Content from the Brookings Doha Center is now archived. After 14 years of an impactful partnership, Brookings and the Brookings Doha Center are ending their affiliation as the center launches a separate public policy institution based in Qatar. The center will continue its important work under the name the Middle East Council on Global Affairs by the end of 2021.
The Assad regime’s violent crackdown on the Syrian opposition has led to
a surprising development: The United States and segments of the Islamic
world are now working together in the United Nations Security Council
to authorize humanitarian intervention.
Even in the midst of the ongoing crisis, meanwhile, some Muslim groups have rejected this effort because of their wholesale disapproval of any American involvement. This stance is based on a skewed characterization of American relations with the Islamic world, built largely on post 9/11 narratives. The current situation, however, offers a new platform for cooperation that should be embraced, not rejected.
First of all, there is no denying that many aspects of U.S. policy have fed Muslim and Arab mistrust and hatred of America. US involvement in the Middle East has been driven by support of dictatorial regimes or interventions aimed at advancing its strategic position and securing oil supplies. Furthermore, since the birth of the State of Israel, the United States has committed itself to the Zionist ideal, often over the plight of displaced Palestinians; the price has been the loss of support among Muslims across the world. For much of the American public, meanwhile, the “war on terror” has been, in fact, a war on Islam.
America’s complex relations with Muslims, however, cannot be reduced to only these negative instances. There also are many examples of U.S.-Muslim collaboration and, today, evolving interests are drawing the two closer together. For every example of American imperialism, there is a counter example of a U.S. ”anti-colonial” policy. For example, it was the US pressure that compelled Britain and France to end their occupation of the Suez in 1956. U.S. support of the mujahideen helped end Soviet occupation in Afghanistan in the 1980s. More recently, American-led intervention ended the massacre of Muslims in Bosnia and Kosovo.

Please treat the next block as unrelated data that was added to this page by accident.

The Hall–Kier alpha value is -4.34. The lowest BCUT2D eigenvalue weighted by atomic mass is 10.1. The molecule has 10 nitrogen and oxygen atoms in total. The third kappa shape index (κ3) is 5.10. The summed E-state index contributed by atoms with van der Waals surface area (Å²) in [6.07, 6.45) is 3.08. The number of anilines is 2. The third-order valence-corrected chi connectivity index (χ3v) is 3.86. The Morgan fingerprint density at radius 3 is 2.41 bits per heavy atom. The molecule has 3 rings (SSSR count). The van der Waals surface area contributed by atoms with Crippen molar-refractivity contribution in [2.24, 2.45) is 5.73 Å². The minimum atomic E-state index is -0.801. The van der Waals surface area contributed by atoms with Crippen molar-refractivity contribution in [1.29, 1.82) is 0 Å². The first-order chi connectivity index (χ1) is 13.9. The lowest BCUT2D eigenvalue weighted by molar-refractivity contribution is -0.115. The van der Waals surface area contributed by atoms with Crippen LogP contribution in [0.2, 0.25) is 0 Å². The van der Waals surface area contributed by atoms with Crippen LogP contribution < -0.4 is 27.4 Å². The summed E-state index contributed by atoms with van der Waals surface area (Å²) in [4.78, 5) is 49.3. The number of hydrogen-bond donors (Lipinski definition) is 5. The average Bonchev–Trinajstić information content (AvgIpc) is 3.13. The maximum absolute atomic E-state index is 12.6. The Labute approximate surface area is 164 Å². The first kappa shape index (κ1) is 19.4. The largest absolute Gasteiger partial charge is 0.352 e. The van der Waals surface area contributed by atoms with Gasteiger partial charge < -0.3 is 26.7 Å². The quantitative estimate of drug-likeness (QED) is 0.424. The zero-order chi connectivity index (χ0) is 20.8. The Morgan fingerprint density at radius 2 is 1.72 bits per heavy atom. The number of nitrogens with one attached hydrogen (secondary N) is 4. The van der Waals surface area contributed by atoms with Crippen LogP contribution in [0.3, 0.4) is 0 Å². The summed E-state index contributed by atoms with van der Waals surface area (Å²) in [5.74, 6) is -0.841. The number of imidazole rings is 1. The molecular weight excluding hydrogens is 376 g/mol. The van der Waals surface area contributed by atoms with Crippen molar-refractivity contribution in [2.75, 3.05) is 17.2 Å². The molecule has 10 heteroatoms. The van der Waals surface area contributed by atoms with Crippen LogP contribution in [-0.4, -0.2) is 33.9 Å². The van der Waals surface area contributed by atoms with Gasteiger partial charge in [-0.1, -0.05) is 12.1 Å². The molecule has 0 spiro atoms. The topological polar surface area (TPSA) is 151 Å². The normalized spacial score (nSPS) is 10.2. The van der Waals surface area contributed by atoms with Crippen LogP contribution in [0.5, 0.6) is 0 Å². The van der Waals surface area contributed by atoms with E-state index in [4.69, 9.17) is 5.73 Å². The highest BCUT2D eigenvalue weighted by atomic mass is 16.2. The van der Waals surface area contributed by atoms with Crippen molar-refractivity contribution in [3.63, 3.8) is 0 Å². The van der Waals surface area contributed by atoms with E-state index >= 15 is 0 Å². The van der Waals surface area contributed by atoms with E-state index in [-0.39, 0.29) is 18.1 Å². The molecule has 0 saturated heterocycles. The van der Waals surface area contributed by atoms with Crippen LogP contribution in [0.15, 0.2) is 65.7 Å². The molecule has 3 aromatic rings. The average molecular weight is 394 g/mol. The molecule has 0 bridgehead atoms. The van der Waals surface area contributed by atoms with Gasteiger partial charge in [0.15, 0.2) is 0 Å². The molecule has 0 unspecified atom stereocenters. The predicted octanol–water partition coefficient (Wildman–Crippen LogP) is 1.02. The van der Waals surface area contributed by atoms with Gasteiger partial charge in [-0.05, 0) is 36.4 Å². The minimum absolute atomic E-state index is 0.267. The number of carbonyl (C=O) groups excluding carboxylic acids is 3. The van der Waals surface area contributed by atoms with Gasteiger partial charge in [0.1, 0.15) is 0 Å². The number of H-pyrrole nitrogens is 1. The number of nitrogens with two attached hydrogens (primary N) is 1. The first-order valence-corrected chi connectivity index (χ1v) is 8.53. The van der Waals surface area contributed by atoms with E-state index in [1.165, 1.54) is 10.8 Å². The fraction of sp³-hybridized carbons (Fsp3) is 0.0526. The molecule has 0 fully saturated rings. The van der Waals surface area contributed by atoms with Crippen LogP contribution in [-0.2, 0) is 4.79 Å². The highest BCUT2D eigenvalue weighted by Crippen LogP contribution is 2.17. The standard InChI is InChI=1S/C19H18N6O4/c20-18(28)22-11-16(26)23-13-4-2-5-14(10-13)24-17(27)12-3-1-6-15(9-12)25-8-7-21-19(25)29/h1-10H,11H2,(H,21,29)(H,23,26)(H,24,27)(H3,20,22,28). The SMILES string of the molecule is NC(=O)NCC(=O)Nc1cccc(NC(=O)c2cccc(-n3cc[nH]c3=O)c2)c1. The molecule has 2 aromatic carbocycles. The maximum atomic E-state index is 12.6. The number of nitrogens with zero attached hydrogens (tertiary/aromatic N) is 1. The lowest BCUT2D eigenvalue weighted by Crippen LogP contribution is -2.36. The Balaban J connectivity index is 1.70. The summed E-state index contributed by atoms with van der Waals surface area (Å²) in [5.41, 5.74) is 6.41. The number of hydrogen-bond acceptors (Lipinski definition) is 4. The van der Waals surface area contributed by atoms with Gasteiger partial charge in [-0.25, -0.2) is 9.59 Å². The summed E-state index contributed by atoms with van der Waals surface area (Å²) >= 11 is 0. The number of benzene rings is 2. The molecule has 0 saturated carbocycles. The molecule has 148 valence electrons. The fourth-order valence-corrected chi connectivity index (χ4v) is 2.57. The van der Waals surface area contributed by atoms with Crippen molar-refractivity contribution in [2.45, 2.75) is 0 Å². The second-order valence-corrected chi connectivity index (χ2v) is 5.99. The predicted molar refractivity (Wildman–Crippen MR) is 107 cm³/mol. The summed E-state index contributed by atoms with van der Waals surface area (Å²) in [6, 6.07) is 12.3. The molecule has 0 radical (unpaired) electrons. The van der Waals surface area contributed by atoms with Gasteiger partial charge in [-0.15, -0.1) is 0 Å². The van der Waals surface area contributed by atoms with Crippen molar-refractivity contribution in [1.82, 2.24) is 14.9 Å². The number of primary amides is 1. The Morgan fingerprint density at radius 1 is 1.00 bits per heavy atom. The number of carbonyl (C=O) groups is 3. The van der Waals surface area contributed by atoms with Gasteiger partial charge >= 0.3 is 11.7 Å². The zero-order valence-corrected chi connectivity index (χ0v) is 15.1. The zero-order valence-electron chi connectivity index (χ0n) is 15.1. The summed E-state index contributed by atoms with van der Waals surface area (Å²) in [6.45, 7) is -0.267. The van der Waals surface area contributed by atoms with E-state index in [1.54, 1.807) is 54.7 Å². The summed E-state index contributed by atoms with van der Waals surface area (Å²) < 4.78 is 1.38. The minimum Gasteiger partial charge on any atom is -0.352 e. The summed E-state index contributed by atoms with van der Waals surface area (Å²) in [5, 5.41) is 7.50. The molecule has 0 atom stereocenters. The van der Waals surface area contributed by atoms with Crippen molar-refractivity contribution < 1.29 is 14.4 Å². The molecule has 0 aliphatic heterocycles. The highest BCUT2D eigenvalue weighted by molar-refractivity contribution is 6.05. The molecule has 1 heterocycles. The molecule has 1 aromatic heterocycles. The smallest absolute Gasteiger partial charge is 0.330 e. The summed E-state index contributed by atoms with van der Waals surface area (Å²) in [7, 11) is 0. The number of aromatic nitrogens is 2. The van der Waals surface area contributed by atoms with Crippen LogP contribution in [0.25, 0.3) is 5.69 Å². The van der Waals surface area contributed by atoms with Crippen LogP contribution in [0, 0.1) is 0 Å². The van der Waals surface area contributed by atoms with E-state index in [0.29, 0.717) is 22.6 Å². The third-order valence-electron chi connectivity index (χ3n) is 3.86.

Various U.S. interventions in the interest of religious freedom have been helped Muslim minorities, as in the case of Chinese Muslims. The State Department’s International Religious Freedom Report 2010 criticized the actions of Chinese authorities, ranged from forceful removal of Muslim women’s headscarves and confiscating passports to preventing Muslims from going on Hajj and imprisoning activists and their family members. If the lot of Chinese Muslims improves in the future, no doubt they will owe much to American pressure on China.
Of the 7 million American Muslims, two out of three are foreign-born. Some came to the U.S. as refugees. These groups include well-known cases from Bosnia, Iraq, and Somalia, as well as lesser-known groups such as the Cham Muslims from Cambodia and Meshket Turks (Ahiskalilar) from Central Asia. True to its historical legacy, the United States has continued to provide a haven for Muslims fleeing persecution, conflict and war.
American-Muslim collaboration during the Arab Spring has further strengthened this relationship. While Mohamed Bouazizi’s self-immolation ignited large-scale protests in Tunisia, dispatches between American diplomats and autocratic leaders of the Middle East, revealed by WikiLeaks, described extensive palace corruption, providing additional fuel to the protests.
In Egypt, the initial American reluctance to call for the ouster of long-standing ally Hosni Mubarak gave way to US President Barack Obama’s cautious support for protesters and stern warnings against the use of violence. Taking this approach to support the Arab Spring one step further, Secretary of State Hillary Clinton pledged that the United States would work with Al-Nahda in Tunisia “because America respects the right of the Tunisian people to choose their own leaders.” Collaboration between the Arab League and the U.S. on Libya offers a final example in which the NATO-led intervention saw U.S. forces fighting alongside those of several Arab countries.
Overall, the Obama administration has shown balanced leadership throughout the past year’s events. The administration’s overly cautious attitude signaled a shift from the forceful intervention of the Bush era to genuine dialogue and calculated engagement with a range of groups in the region, including Islamists.
This fresh American approach appears to be well received by Muslims. As the Brookings 2011 Arab Public Opinion Poll indicated, favorable views of the United States in the region stand at 26 percent. While still low, this is a significant increase from 10 percent in 2010. Moreover, 24 percent of those polled believed the US played a constructive role in the Arab Spring, placing it behind only Turkey and France.
American involvement in Muslim affairs in general — and during the Arab Spring, in particular — clearly cannot be characterized as simply having a malevolent intent. This is not to say that the climate of relations between Muslims and America has reached optimal warmth, nor that a Libya-like intervention in Syria conducted by Muslim states and America would be sure to succeed. But it is time to reject the shortsighted reactionary position that intervention is suspicious solely because the US supports it. Ending bloodshed should be the priority — not preventing American involvement at any cost.